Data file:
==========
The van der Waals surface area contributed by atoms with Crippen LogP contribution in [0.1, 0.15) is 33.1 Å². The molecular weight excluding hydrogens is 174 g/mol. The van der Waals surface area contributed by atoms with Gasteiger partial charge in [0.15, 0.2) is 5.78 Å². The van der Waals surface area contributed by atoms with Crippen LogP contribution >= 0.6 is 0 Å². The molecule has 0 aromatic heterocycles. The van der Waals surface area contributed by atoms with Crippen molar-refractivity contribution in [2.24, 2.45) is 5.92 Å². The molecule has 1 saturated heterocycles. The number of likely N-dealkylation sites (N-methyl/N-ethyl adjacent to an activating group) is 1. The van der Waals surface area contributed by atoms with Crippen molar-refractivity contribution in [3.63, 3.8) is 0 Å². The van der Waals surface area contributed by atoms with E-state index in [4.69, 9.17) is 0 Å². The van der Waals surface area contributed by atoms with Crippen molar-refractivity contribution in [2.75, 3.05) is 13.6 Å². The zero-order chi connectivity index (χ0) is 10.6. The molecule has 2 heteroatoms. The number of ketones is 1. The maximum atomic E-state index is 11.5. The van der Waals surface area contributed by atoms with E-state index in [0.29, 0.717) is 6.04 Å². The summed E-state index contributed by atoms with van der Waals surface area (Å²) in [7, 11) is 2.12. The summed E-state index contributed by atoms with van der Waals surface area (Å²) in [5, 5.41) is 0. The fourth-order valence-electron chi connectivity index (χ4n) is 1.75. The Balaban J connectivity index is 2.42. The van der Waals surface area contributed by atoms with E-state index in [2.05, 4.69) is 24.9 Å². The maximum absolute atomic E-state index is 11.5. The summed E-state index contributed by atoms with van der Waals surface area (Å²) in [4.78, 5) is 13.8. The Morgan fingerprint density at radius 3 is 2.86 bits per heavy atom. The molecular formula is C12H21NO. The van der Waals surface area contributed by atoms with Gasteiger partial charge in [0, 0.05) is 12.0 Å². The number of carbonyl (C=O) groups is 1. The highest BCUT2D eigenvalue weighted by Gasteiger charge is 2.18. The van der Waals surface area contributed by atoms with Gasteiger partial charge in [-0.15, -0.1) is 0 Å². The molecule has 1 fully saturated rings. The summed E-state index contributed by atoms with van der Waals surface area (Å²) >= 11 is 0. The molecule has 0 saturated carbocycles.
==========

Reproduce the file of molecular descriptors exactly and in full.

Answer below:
The van der Waals surface area contributed by atoms with Crippen LogP contribution in [0.1, 0.15) is 33.1 Å². The molecular weight excluding hydrogens is 174 g/mol. The van der Waals surface area contributed by atoms with Gasteiger partial charge in [0.15, 0.2) is 5.78 Å². The van der Waals surface area contributed by atoms with Crippen LogP contribution >= 0.6 is 0 Å². The molecule has 0 aromatic heterocycles. The van der Waals surface area contributed by atoms with Crippen molar-refractivity contribution in [2.24, 2.45) is 5.92 Å². The molecule has 1 saturated heterocycles. The number of likely N-dealkylation sites (N-methyl/N-ethyl adjacent to an activating group) is 1. The van der Waals surface area contributed by atoms with Crippen molar-refractivity contribution in [3.63, 3.8) is 0 Å². The van der Waals surface area contributed by atoms with E-state index in [4.69, 9.17) is 0 Å². The van der Waals surface area contributed by atoms with Crippen molar-refractivity contribution in [2.75, 3.05) is 13.6 Å². The zero-order chi connectivity index (χ0) is 10.6. The molecule has 2 heteroatoms. The number of ketones is 1. The maximum atomic E-state index is 11.5. The van der Waals surface area contributed by atoms with E-state index in [0.29, 0.717) is 6.04 Å². The summed E-state index contributed by atoms with van der Waals surface area (Å²) in [7, 11) is 2.12. The summed E-state index contributed by atoms with van der Waals surface area (Å²) in [5, 5.41) is 0. The fourth-order valence-electron chi connectivity index (χ4n) is 1.75. The Balaban J connectivity index is 2.42. The van der Waals surface area contributed by atoms with E-state index in [2.05, 4.69) is 24.9 Å². The maximum absolute atomic E-state index is 11.5. The summed E-state index contributed by atoms with van der Waals surface area (Å²) in [4.78, 5) is 13.8. The Morgan fingerprint density at radius 3 is 2.86 bits per heavy atom. The molecular formula is C12H21NO. The van der Waals surface area contributed by atoms with Gasteiger partial charge in [0, 0.05) is 12.0 Å². The number of carbonyl (C=O) groups is 1. The highest BCUT2D eigenvalue weighted by Gasteiger charge is 2.18. The van der Waals surface area contributed by atoms with Gasteiger partial charge in [-0.15, -0.1) is 0 Å². The molecule has 1 fully saturated rings. The summed E-state index contributed by atoms with van der Waals surface area (Å²) >= 11 is 0. The molecule has 0 saturated carbocycles.